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Tank mates for shrimp


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Looking to add shrimp to my tank. It’s a 20 gallon, newly planted tank heated at 76 degrees with a sponge filter. Water ph is around 7.6.  Current fish are (1) albino catfish, (1) cory, (2) cherry barbs and a betta.  Any recommendations for an economical yet beneficial addition or are my current residents going to have them as snacks?

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I'd say that first you should get proper schools of the barbs and the cory.

 

As far as shrimp, not super experienced.  But I've got cherry shrimp in a heavily stocked tank (moving to a bigger tank tomorrow) in kind of a group quarantine with plants, corys, a dwarf gourami, cardinals, and rummynose and the shrimp are fine.  Even found a baby the other day and with all the extra plants there's probably more than one baby that I just can't see.  I'm sure the babies take a hit, but the adult ones aren't getting bothered as best I can tell.

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I agree with @jwcarlson that if you're interested in still keeping cory catfish, definitely get your little guy some friends; at least two more but a little school of 6 would be great. Same with the barbs. But if you're looking to phase them out for new fish that's fine.

The betta may hunt the baby shrimp, and the cory most likely will. The best way to give the shrimp the best odd for reproducing and growing in number is to give them a rock pile to hide in. Something like small lava rocks in a few piles around the tank. It gives the shrimp small crevices to hide in where the fish can't get them.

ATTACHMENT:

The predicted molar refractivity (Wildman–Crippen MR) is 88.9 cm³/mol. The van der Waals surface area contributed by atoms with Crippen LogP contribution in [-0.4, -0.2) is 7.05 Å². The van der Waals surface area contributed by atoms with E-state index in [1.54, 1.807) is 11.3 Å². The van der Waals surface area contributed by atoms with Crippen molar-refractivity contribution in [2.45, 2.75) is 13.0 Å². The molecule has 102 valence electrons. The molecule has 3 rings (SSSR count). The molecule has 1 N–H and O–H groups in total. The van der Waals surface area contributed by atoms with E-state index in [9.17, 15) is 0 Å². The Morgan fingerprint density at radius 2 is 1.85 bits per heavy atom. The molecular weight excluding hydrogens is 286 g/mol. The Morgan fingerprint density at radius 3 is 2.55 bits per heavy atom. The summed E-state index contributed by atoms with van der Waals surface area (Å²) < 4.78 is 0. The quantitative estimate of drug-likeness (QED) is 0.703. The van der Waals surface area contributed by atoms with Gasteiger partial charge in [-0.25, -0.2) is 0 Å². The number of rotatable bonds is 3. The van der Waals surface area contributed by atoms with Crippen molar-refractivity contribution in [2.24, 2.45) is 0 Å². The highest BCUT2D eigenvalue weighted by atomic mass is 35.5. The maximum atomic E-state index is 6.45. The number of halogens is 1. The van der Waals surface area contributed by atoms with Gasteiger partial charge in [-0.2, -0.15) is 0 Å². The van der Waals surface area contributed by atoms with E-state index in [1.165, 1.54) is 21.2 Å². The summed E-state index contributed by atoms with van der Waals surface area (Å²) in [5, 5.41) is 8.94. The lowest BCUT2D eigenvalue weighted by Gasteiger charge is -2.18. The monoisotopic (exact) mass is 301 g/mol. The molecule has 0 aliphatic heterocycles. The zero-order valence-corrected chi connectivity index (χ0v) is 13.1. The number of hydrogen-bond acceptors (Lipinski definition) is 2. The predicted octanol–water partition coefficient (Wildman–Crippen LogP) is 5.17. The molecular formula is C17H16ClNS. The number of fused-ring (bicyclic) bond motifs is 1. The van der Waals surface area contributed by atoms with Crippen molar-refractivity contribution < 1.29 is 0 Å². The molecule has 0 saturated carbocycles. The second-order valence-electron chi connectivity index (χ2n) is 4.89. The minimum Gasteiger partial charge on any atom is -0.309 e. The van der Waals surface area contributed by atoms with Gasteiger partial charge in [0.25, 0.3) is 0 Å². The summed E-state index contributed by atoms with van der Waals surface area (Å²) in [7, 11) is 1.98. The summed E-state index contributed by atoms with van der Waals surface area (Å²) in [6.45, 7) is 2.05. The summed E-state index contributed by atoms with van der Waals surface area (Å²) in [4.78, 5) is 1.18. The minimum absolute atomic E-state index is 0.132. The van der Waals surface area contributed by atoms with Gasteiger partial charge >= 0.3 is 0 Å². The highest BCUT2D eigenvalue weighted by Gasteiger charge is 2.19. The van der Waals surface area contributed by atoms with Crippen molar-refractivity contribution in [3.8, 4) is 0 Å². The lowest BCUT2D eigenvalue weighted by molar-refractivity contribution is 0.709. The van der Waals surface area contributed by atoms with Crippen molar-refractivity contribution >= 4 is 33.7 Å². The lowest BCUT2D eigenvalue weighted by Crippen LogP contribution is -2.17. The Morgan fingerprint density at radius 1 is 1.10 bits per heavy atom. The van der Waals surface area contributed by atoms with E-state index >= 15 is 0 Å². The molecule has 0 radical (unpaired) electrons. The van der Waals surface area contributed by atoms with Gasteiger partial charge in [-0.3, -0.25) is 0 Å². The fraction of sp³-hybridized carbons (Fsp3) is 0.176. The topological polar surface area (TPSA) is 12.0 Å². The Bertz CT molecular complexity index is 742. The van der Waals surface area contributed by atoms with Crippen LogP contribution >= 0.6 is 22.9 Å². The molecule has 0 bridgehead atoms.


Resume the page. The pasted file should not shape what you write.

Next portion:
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The shrimp definitely need as much cover as possible. I have found that smaller, denser plants are helpful. Pearlweed and moss for example. Bigger plants don't really provide any cover. The idea is to give shrimplets and juveniles places to hide that the fish can't enter. I have no experience with cherry barbs but I have kept and bred shrimp with Bettas and cories. They will pick off some but once the colony is going it won't make too much of a dent. Especially with a male Betta, their plumage makes it hard for them to hunt effectively. The rockwork the poster above me mentioned would be helpful as well.

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On 2/3/2022 at 11:00 AM, H.K.Luterman said:


The betta may hunt the baby shrimp, and the cory most likely will. The best way to give the shrimp the best odd for reproducing and growing in number is to give them a rock pile to hide in. Something like small lava rocks in a few piles around the tank. It gives the shrimp small crevices to hide in where the fish can't get them. 

FWIW, I have panda and habrosus corys with my shrimp colony, and it's continuing to explode.  I do have a lot of plants in that tank like pogostemmon stelatus octopus and hygrophila agustifolia, but the bottom isn't particularly well-planted.  

I agree with others about filling out the numbers of the fish you have first though.

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Shrimp most often do not do well in new tanks. They need the yummy yucky biofilm etc that grows in a seasoned tank that simply are not present in new tanks. For a new colony of shrimp to start your inhabitants are not optimal as they will all snack on shrimpletes. I agree with others. Your Cory need friends. They are very social fish. So I’m sorry to say shrimp are not ideal at this time. Get a small 2-3 gallon tank plant it run it until it hits the ugly stage with biofilm diatoms etc. put your shrimp in it. Once they are in mass population you can put the whole heard of them in the big tank and the snacking will not cause extinction.